Duchess Kate spent Wednesday afternoon at the Imperial War Museum in London where she went to officially open two new galleries. She opened The Second World War Galleries and The Holocaust Galleries, which tell the individual stories of some of the six million Jewish people murdered in the Holocaust.
While there, the Duchess also viewed a very special exhibition that she contributed to. The exhibition Generations: Portraits Of Holocaust Survivors, includes two photographic portraits she took last year to mark 75 years since the end of the Holocaust.
Kate photographed Steven Frank with his two granddaughters, Maggie and Trixie Fleet, and Yvonne Bernstein and her granddaughter, Chloe Wright, at Kensington Palace ahead of Holocaust Memorial Day in January 2020.
Kate, who is patron of the Royal Photographic Society, said at the time ‘despite unbelievable trauma at the start of their lives’ they were ‘two of the most life-affirming people that I have had the privilege to meet’.
For the occasion, Kate recycled a navy Catherine Walker coat and nautical Alexander McQueen shirt. She was first seen wearing the shirt on a visit to a Birmingham Community Centre in 2011. She topped off her outfit with a poppy Remembrance pin.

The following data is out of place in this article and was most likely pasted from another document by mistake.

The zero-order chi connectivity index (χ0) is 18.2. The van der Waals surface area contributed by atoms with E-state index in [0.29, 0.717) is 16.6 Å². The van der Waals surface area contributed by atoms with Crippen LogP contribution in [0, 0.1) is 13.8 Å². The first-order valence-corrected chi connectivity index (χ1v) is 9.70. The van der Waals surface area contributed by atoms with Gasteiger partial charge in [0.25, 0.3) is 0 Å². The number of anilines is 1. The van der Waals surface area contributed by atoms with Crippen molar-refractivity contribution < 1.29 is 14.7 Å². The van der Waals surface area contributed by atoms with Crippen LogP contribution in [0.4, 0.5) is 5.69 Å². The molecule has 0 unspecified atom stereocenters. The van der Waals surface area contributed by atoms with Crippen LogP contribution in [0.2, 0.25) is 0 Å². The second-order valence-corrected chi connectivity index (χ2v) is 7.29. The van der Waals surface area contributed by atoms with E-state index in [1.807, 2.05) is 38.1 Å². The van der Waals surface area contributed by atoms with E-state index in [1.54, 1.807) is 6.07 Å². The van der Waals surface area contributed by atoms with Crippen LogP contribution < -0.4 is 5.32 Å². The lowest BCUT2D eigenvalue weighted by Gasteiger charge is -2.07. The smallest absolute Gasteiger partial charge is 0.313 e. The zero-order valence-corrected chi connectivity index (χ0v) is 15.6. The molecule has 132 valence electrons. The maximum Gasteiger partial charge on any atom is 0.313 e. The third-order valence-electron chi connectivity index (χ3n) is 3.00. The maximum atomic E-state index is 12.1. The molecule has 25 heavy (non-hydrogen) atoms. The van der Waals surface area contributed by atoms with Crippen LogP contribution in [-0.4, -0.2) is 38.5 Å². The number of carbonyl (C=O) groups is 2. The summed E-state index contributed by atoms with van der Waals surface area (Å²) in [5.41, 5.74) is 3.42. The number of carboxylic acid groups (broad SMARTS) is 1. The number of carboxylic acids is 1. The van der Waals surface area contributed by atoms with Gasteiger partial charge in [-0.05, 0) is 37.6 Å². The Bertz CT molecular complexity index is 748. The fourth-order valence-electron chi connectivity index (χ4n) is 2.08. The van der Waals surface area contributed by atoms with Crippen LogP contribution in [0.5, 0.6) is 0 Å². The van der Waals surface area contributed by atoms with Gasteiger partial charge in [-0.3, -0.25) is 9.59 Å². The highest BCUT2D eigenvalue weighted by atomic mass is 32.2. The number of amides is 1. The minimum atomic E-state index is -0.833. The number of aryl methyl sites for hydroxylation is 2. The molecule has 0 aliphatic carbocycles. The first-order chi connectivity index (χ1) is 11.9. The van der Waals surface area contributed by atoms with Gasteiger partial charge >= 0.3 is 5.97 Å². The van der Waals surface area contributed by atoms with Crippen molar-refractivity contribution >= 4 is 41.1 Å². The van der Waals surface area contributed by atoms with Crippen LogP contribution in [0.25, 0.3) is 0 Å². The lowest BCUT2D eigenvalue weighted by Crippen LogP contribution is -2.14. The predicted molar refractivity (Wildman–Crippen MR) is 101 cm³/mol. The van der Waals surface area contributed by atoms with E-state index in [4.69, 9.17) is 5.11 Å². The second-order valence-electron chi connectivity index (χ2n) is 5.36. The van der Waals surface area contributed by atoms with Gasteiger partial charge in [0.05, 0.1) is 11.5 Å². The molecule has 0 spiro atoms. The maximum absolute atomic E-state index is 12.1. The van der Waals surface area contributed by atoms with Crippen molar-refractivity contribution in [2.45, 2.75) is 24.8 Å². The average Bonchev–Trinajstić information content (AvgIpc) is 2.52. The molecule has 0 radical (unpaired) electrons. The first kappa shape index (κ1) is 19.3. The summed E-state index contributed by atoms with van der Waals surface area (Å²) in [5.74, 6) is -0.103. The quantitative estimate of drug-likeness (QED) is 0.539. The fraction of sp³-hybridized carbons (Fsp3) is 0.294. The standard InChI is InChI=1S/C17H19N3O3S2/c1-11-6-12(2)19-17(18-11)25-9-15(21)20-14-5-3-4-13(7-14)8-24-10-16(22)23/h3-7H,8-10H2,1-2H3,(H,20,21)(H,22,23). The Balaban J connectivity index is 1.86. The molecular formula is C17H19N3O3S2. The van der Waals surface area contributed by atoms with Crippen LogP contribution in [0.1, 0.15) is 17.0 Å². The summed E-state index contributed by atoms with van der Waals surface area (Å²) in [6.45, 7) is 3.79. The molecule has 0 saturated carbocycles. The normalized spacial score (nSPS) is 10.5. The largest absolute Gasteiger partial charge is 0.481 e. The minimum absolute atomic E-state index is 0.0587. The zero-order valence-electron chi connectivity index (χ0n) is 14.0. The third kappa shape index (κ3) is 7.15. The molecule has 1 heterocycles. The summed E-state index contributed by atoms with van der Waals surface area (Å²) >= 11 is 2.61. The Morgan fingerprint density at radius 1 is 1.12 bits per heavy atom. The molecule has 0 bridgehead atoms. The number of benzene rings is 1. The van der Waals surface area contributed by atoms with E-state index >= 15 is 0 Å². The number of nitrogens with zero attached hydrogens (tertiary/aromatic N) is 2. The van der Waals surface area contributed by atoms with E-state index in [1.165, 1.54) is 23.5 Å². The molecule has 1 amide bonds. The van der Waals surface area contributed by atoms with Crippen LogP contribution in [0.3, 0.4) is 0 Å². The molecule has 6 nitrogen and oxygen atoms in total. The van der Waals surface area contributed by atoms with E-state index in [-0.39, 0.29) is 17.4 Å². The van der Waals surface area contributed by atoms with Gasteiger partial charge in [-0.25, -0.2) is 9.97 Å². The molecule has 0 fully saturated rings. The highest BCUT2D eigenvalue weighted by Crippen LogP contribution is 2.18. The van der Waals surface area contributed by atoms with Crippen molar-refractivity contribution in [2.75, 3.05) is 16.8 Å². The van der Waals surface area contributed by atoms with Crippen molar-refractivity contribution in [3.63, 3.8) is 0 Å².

“We are honoured to host Her Royal Highness The Duchess of Cambridge at Imperial War Museum today, and to witness her launching our new Second World War and The Holocaust Galleries,” IWM’s Director-General Diane Lees said in a statement.
“Formally opening these Galleries, which are dedicated to improving understanding of two of the most devastating conflicts and genocides in human history, a day before the world stands together to remember those who have fallen in war, is incredibly poignant for us.
Including two images captured by The Duchess. Holocaust survivors, Zigi and Manfred, who The Duchess first met in Stutthof in 2017 and spoke to again to mark holocaust Memorial Day this year, appear in the exhibition as do the stories of the Windermere Children. pic.twitter.com/bD2Gn3AmhK— The Duke and Duchess of Cambridge (@KensingtonRoyal) November 10, 2021
“Given that this period will sadly soon pass out of living memory, we want these Galleries to preserve the stories of our veterans, our eyewitnesses and our survivors, and ensure that we never forget what they experienced.”